Interesting observation from NFL Network draft guru Mike Mayock regarding Cam Newton. Mayock guestd with Mike Florio on Pro Football Talk Live and said he expects the Auburn quarterback to go to a team picking in the top 10.

Meanwhile, Todd McShay with ESPN Scouts Inc. envisioned a scenario where the Bears wind up with a very, very good defensive lineman at a position they regard as a need area.

With Tommie Harris gone after several seasons of diminishing returns anyway, the answer may well lie in the person of an upsized Henry Melton, as noted here previously. That would be a good thing for the Bears, because the three-technique, the defensive tackle the Bears depend on for pass-rush pressure out of the middle, is not easy to find in the draft, and certainly not at No. 29 where the Bears are drafting.

Theres not many perfect fits for that three-technique for Chicago, McShay said, but you could see maybe a Corey Liuget out of Illinois. Ive got him going 14th to the Rams but after the Rams, theres not many teams looking for a true defensive tackle. I personally think hed be a better fit as a nose tackle in a 4-3but if hes there at 29 youd have to think long and hard about passing on a guy like Liuget.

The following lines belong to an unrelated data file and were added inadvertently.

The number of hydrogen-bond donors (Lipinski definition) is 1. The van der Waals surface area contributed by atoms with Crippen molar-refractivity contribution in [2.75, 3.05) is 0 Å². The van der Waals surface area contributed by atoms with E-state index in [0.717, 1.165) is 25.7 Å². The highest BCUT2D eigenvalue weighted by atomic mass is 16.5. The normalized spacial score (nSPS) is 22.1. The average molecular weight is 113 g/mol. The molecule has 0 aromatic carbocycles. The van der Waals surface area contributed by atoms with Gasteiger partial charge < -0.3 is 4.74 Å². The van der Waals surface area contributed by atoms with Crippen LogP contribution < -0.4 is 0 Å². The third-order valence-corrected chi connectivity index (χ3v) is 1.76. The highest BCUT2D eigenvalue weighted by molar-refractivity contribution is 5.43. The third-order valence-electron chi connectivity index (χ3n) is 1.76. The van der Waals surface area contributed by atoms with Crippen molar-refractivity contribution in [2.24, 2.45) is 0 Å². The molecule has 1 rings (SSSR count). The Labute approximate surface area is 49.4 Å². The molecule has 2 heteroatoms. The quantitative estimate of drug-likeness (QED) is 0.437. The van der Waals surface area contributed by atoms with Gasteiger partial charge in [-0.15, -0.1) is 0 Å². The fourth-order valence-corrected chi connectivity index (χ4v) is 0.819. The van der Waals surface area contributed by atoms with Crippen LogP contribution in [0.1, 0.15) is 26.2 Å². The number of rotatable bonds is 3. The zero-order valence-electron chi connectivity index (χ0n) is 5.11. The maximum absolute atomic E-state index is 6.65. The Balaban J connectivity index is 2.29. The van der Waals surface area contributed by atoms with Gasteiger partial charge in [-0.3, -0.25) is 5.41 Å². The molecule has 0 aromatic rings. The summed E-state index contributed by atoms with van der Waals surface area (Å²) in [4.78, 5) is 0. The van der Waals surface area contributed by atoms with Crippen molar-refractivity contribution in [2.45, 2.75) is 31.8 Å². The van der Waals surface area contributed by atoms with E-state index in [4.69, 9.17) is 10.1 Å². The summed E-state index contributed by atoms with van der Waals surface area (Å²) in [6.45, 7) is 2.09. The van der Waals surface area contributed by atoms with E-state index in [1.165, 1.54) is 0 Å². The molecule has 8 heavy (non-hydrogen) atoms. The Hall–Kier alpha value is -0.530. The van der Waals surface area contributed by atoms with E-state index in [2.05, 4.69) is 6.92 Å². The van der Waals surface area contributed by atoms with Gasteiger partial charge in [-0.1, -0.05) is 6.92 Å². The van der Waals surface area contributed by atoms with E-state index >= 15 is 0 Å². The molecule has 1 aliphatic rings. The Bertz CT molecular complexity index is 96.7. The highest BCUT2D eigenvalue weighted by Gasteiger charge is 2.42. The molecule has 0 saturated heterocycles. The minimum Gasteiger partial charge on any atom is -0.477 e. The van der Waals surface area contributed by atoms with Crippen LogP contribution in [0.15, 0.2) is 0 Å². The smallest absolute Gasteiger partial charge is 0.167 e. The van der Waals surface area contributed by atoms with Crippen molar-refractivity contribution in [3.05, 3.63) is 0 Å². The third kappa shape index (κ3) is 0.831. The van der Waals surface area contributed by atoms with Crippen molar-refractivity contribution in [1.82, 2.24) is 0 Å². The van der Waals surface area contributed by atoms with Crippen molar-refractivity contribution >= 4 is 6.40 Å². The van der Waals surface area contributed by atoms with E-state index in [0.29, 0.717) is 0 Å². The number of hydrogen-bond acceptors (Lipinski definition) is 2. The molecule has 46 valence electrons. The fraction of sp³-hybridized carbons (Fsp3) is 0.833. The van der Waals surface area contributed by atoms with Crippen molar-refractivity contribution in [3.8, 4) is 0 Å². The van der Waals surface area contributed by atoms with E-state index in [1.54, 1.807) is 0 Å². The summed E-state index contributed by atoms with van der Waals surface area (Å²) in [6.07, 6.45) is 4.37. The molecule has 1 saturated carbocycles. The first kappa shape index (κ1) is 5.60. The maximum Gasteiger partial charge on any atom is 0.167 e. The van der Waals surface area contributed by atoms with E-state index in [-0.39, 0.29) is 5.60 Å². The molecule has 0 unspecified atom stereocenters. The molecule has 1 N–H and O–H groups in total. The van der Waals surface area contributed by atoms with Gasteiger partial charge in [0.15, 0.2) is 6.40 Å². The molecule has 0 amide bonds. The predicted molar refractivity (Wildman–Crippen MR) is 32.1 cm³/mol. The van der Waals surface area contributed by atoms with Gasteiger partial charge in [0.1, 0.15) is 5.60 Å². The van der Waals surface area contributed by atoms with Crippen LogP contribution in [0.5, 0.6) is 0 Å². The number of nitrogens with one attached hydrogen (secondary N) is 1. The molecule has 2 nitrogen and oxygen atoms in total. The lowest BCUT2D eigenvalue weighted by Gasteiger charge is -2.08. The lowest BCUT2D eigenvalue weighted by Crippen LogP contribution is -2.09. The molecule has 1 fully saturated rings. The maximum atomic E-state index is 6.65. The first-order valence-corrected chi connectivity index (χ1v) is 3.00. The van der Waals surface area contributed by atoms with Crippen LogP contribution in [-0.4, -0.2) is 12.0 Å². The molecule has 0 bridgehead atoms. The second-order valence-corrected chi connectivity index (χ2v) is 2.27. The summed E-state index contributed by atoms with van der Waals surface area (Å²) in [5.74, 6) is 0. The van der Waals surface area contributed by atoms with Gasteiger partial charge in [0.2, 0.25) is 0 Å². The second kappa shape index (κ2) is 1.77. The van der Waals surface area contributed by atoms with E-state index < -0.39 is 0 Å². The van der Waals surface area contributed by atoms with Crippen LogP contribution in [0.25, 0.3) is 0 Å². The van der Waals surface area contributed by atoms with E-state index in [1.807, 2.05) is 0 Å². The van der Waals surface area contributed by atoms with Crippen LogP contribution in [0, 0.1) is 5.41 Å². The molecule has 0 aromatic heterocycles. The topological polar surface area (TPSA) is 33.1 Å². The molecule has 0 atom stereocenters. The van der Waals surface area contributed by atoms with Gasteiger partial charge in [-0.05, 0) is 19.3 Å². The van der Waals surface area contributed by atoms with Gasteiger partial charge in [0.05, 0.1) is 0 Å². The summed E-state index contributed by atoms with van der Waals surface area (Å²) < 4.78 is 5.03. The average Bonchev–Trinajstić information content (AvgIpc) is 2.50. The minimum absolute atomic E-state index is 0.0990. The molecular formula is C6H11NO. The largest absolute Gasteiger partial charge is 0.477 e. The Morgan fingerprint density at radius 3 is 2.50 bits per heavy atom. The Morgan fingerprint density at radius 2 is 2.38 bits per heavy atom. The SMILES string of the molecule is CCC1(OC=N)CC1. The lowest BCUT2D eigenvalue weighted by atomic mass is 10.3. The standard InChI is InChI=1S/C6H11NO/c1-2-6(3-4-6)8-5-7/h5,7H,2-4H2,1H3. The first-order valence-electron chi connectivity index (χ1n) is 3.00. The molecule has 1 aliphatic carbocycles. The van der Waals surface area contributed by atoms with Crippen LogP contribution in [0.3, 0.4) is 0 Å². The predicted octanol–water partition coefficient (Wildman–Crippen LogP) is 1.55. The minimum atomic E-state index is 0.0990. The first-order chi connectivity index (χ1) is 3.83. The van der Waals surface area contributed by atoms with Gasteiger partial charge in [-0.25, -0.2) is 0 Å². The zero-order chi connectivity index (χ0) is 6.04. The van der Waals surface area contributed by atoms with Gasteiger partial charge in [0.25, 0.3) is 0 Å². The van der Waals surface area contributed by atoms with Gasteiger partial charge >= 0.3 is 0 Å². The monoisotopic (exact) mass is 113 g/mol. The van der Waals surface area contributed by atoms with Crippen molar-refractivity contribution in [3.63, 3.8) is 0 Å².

John "Moon" Mullin is CSNChicago.com's Bears Insider, and appears regularly on Bears Postgame Live and Chicago Tribune Live. Follow Moon on Twitter for up-to-the-minute Bears information.

Even in a controlled gameplan, Mitchell Trubisky's playmaking ability shines through

Even in a controlled gameplan, Mitchell Trubisky's playmaking ability shines through

While the Bears praised Mitchell Trubisky’s operation of a controlled gameplan in his second NFL start, they’re not losing sight of the special kind of athleticism and playmaking ability the rookie quarterback possesses. Two plays in particular stand out — plays that led to anywhere from a five-to-10 point swing in the game.